There are people with anxiety and depression who cut themselves as a way of feeling a sense of control that they feel they cannot get any other way. It may seem like an act that is hard to understand if you have never felt the urge to self-harm. On July 3rd, Shirley Manson, the lead singer of Garbage, submitted an essay for the New York Times about her experiences in the past with self-harm.
In Manson’s essay, she writes how in her late teens, she lacked self-respect. She would have sex with a lot of people and indulge in drugs and alcohol. There was times she would struggle to get out of bed before four in the afternoon and failed school. While she had a part-time job at a teen fashion store and played the keyboard in a garage band on the weekends, she was still feeling empty inside. The trouble started for her when she met a guy at a club called the Hoochie Coochie who would not wear protection when they had sex and was forced to rely on the pill. That same boy would still sleep around with multiple people.
Manson was feeling depression in being in a one-sided romance and did not feel like she could use her voice. She started to cut her ankle using a small silver penknife. With each cut, Manson felt that charge and power that she always wanted. Self-harm became a regular routine for her and the cuts would continue to be deep. She would hide her scars under her stockings. Then, Manson started dating a better guy and she stopped cutting herself.
During her European tour for Garbage’s second album, Manson felt the urge to cut herself again when the attention was focused on her and was feeling self-conscious. But since she was on tour, she did not want to go back to her unhealthy ways. She was tired of feeling like she was not enough and comparing herself to others. Manson made a vow at the end of her essay to hold her ground, speak up, and be kind to others. She wants to be surrounded by those that treat her well and to do things that make her happy. Manson continues to breathe slowly and leave her penknife behind. Manson’s essay helps break the stigma of self-harm and for people to understand what led her to her actions.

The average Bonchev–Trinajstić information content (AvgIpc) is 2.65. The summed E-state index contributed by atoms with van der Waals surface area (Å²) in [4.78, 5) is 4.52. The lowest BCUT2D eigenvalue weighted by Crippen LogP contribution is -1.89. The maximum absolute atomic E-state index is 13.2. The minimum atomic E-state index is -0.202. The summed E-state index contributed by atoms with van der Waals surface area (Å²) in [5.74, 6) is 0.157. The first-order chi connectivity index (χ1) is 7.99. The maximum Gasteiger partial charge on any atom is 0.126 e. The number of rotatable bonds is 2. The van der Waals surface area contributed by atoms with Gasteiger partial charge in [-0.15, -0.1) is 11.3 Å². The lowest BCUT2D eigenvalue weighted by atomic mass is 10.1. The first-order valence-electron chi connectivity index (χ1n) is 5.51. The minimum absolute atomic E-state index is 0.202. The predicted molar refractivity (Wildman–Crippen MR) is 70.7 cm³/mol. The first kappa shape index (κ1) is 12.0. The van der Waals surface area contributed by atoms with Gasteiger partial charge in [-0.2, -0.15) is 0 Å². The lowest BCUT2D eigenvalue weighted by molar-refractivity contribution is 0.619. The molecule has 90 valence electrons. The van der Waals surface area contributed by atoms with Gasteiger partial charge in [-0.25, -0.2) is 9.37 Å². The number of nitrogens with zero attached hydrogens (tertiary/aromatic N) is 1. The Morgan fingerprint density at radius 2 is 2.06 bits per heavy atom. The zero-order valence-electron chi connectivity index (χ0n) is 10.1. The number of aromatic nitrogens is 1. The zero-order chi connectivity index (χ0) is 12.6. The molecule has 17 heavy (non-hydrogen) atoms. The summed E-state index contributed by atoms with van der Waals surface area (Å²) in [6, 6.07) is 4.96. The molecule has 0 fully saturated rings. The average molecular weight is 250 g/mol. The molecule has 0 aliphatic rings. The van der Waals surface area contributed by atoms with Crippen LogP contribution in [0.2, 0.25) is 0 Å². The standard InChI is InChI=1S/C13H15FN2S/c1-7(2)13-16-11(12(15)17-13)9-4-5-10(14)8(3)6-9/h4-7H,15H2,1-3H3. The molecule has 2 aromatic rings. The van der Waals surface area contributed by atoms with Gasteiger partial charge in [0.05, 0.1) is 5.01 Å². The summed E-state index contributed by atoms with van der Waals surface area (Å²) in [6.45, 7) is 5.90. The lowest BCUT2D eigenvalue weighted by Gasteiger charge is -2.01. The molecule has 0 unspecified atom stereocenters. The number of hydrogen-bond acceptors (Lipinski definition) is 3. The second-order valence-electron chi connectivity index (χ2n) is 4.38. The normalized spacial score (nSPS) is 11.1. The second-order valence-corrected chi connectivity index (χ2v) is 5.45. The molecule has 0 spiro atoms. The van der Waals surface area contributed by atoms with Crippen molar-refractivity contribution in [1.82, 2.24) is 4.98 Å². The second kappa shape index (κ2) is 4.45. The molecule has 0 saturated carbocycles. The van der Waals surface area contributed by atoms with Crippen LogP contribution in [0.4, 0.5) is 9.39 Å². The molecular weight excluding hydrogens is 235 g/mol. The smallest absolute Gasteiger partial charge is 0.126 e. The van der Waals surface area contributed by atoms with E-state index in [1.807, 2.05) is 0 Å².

Located in Tacoma, Washington, Bayview Center’s mission is to offer clinically-driven programs and services to treat a number of substance abuse disorders along with anxiety and depression using cognitive behavioral therapy, dialectical behavioral therapy, trauma therapy, yoga therapy, and more for a successful recovery. For more information, please call us 888 570 7154 at as we are open 24 hours a day, 7 days a week.